Deciphering the science and art of questioning: is lying natural in humans?

Is lying natural in humans?

An interrogatee – whether a captive of war, a terrorist apprehended in a counter-terrorism operation, or a petty criminal – will use deception as their primary interface with the controlled environment to which he will be submitted.

Interrogation room. Image courtesy of Noh Mun Duek/Wikimedia Commons

Interrogation is based on the premise that lying is a a priori condition in the universe of discourse in which the procedural mechanics of science acquire meaning. It presupposes the need to lie as an inherent quality of humanity. Therefore, a subject to be interrogated – whether he happens to be a captive of war, a terrorist apprehended during a counter-terrorism operation or a petty criminal – will resort to deception as his first interface with the controlled environment in which he is going to be. submitted. at. Indeed, it is the baseline or initial set of assumptions that must be assumed for a study of interrogation to be undertaken.

Lying is clearly different from deception: the former is a behavior typical of only human beings, whereas deception could and would in fact extend to other forms of living beings that fall under entropy and decay. . Although game theory appears to have modeled the possibility of deception in a stable intra-species communication system, the jury is still out on the intentionality factor. In other words, if a chameleon adjusts its colors to camouflage itself from a predator (or when some creatures release ink to distract themselves, others feign death!), the displayed deception does not necessarily imply a conscious act. But a person who resorts to lying is aware of his conduct! Interrogation—in the classic sense (and not neuropathologically manipulated)—only becomes relevant when the subject is aware that he is hiding a theoretically revealable fact.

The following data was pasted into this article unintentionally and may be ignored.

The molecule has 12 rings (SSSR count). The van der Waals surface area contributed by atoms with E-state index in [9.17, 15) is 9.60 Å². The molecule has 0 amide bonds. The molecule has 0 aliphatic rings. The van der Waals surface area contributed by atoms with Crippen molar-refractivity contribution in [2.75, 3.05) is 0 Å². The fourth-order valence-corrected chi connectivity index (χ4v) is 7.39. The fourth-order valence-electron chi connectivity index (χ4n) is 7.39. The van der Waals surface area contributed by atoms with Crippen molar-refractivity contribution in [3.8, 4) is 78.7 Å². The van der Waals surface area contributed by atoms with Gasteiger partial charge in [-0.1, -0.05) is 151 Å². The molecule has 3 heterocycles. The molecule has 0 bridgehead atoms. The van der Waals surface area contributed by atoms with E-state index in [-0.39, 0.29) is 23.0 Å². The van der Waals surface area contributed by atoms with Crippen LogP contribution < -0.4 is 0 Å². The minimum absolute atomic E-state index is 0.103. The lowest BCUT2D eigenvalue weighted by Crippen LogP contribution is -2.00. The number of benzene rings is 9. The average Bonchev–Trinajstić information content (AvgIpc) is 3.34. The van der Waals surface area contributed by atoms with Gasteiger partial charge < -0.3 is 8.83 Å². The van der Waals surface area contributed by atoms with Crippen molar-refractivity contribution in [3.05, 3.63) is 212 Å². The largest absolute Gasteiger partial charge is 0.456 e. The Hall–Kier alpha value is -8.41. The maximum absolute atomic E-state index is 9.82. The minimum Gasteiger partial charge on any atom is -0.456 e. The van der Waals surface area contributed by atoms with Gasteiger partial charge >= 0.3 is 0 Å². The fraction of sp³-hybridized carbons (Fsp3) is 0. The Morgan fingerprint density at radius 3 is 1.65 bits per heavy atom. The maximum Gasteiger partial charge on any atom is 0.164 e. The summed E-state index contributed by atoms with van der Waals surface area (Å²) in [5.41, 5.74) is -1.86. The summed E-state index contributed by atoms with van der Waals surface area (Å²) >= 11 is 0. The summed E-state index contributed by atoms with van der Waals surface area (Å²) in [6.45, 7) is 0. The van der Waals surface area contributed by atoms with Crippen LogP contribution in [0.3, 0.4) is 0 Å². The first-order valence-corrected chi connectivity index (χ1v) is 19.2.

Indeed, the need to lie is determined and bound by a wide range of nuances. In conventional type interrogation, the primary reason is to deceive and preserve. While the scope and scope by which deception is designed may vary, the need to preserve is normally driven by a cause. The cause could be simple: to escape punishment. Or, it can be complicated: Preserving others, even a cause superior even to self-preservation or the preservation of others: the preservation of an ideal! The fine distinction between the two can be difficult to understand in the early stages of an interrogation process, but comes to the fore during prolonged interrogation.

It is important to identify the “inner fortress” that the subject tries to preserve. Interrogation – even of the most extensive variety (where extreme discomfort is inflicted on the subject of the interrogation) – would fall apart if this was not acknowledged. The focus, therefore, should be on digging up both the method by which the deception is constructed and the reason for the preservation. Uncovering the methodology used for deception will determine and navigate the line of interrogation and – if used innovatively – break down the superstructure a subject strives to preserve. In most cases, the possibility of entering the “inner fortress” would be equivalent to arriving at the truth.